The feisty defiance that characterised Sir Frank Williams
Sir Frank Williams – who died recently, aged 79 – overcame threadbare beginnings to become a grand prix great. Maurice Hamilton knew Frank for over four decades, even lap-charting Keke Rosberg’s 1982 Formula 1 title-winning race for the Williams team, and pays his personal tribute to a giant of modern F1.
Frank Williams and I grew up together. Not in the sense of boyhood friends, but as wannabe members of the Formula 1 establishment; Frank as a respected entrant, me as a journalist. During the time I was a salesman in the early 1970s, Frank was also using fast talk to inveigle money from whoever might help him go racing with a variety of cars that retired more often than they finished. But I’d seen a rare exception at first hand when a keen fan in 1975.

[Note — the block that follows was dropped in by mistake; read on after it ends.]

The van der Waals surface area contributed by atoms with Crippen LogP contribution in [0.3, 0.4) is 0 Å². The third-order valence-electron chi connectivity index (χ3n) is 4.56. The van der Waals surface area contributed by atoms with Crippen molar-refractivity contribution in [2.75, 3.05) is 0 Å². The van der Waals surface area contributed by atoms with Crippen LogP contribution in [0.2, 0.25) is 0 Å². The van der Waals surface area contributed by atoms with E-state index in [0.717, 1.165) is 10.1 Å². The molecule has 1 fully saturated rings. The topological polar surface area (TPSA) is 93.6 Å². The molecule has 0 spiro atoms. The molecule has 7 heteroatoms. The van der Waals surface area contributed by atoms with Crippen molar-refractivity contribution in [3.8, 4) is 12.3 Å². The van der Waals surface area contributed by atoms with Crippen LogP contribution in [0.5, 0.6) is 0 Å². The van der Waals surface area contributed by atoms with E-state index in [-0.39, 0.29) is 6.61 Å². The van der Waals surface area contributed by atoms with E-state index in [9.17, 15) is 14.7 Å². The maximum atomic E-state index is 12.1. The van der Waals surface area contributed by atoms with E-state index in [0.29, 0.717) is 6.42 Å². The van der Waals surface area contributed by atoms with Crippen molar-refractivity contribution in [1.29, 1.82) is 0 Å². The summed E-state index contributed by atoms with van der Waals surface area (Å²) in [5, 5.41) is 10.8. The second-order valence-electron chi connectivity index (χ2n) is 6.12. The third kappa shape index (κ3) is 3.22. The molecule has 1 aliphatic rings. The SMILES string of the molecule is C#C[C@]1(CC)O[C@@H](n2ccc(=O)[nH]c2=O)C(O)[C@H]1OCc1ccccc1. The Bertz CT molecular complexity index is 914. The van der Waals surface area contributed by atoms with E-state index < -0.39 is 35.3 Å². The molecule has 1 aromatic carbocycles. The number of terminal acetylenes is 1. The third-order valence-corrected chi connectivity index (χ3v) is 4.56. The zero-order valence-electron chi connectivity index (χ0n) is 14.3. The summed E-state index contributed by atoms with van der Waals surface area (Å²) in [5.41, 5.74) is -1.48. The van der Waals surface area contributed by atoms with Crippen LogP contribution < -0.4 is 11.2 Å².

My weekends were spent going to motor races, with grands prix high on the agenda if they were within reach. The Nurburgring was always a favourite, particularly since it was easy to blag your way into the paddock once the race had finished. In 1975, I witnessed universal delight as the F1 world descended on the Williams truck to congratulate Frank and Jacques Laffite for finishing second in a car which, given the nature of the Nordschleife, had defied all logic by holding together for 14 punishing laps.
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